Jon and Amy Hegeman of Calhoun County were named Alabama’s Outstanding Young Farm Family (OYFF) during the Alabama Farmers Federation’s 91st Annual Meeting in Montgomery.
The Hegemans, who manage eight acres of greenhouses and established a horse training facility near their home in Anniston, were selected to compete for the award earlier this year after being named the OYFF finalist in the Greenhouse, Nursery & Sod Division.
They have a 10-month-old daughter, Ella Kate. The OYFF program, now in its 55th year, seeks to recognize young farm families and farmers between the ages of 18 and 35 who do an outstanding job on the farm and in the community.
OYFF finalists also promote a better understanding of agriculture with the urban populace.
As this year’s winner, the Hegemans will promote Alabama agriculture across the state through a variety of activities.
They also will receive thousands of dollars in cash and prizes including a nicely equipped 2013 Chevrolet or GMC pickup truck valued at $35,000, courtesy of Alfa Insurance; a John Deere Gator XUV, courtesy of Alabama Farm Credit and Alabama Ag Credit; lease of a John Deere tractor, courtesy of SunSouth, TriGreen Equipment and Snead Ag dealers; a personal computer system from CCS Technology/Valcom Wireless; and an expense-paid trip the American Farm Bureau Federation’s 94th Annual Meeting in Nashville, courtesy of the Alabama Farmers Federation.
Federation Young Farmers Director Jennifer Himburg said the Hegemans’ win is a testament to their dedication to agriculture and the organization.
“Though I’ve worked with Jon only a few months, I’m incredibly impressed by his commitment to being a leader in the Federation and the Young Farmers program,” said Himburg. “Jon and Amy seek not only to develop their leadership skills, but to create those opportunities for others as well. Both Jon and Amy’s level of dedication and work ethic is evident, and it’s great to see them recognized.”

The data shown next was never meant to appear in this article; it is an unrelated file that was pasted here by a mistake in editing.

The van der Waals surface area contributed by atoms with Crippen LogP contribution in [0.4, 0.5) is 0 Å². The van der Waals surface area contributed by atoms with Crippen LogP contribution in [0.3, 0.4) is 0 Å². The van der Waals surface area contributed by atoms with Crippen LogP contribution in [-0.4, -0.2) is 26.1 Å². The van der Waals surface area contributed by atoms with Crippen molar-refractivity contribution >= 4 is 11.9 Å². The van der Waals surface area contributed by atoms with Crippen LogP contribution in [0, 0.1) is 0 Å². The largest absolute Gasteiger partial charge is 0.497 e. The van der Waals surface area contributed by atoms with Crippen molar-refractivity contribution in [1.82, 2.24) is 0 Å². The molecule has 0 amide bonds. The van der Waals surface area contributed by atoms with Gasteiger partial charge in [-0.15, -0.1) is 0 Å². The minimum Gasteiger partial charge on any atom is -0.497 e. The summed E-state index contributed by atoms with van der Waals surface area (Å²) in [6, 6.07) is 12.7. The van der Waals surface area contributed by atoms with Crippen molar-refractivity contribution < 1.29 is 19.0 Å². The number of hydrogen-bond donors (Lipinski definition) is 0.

Wasn’t raised on a farm
While Amy has four generations of West Texas ranching in her family to influence her enthusiasm for rural life, Jon wasn’t raised on a family farm. Instead, his journey has taken him from the Dominican Republic to Canada, where he worked on a dairy farm; Florida, where he worked on a large row crop farm; and North Carolina, where he worked on a green bean farm before ultimately settling down in Alabama.
Despite several moves, Jon said his love of agriculture never wavered.
“I always knew I wanted to do this, but it didn’t take me long to realize just how difficult breaking into the (agricultural) world would be,” said Jon.
“Banks are hesitant to take risks on the young, so I had to seek out alternative methods that would still allow me to own my own business and put food on the table. When an opportunity presented itself managing four acres of greenhouses in Calhoun County eight years ago, I took it.”
Over the course of a few years, those four acres grew to eight, which Jon manages in partnership with Greenway Plants.
To ensure the operation remains strong and to reduce financial risk, the nearly 350,000-square feet of ornamental accent plants and Boston ferns are pre-sold each year to larger nurseries and retail centers.
“It helps us plan our year, make smarter decisions and make sure we have a sufficient team,” he added.
While Jon is busy with the greenhouses, Amy’s priority is managing Hegeman Farms, their horse operation. In addition to training and selling performance horses, she also offers riding lessons.
“Horses have always been an important part of my life,” said Amy. “Since Jon and I both love horses, building the equine operation behind our home a little over two years ago seemed like a natural progression.”
Away from the greenhouses and stables, the Hegemans are members of Grace Fellowship Church. They are also active in the Calhoun County Young Farmers Committee and a slew of industry organizations. Jon was also elected to serve as State Young Farmers Committee chairman during the Federation’s Annual Meeting.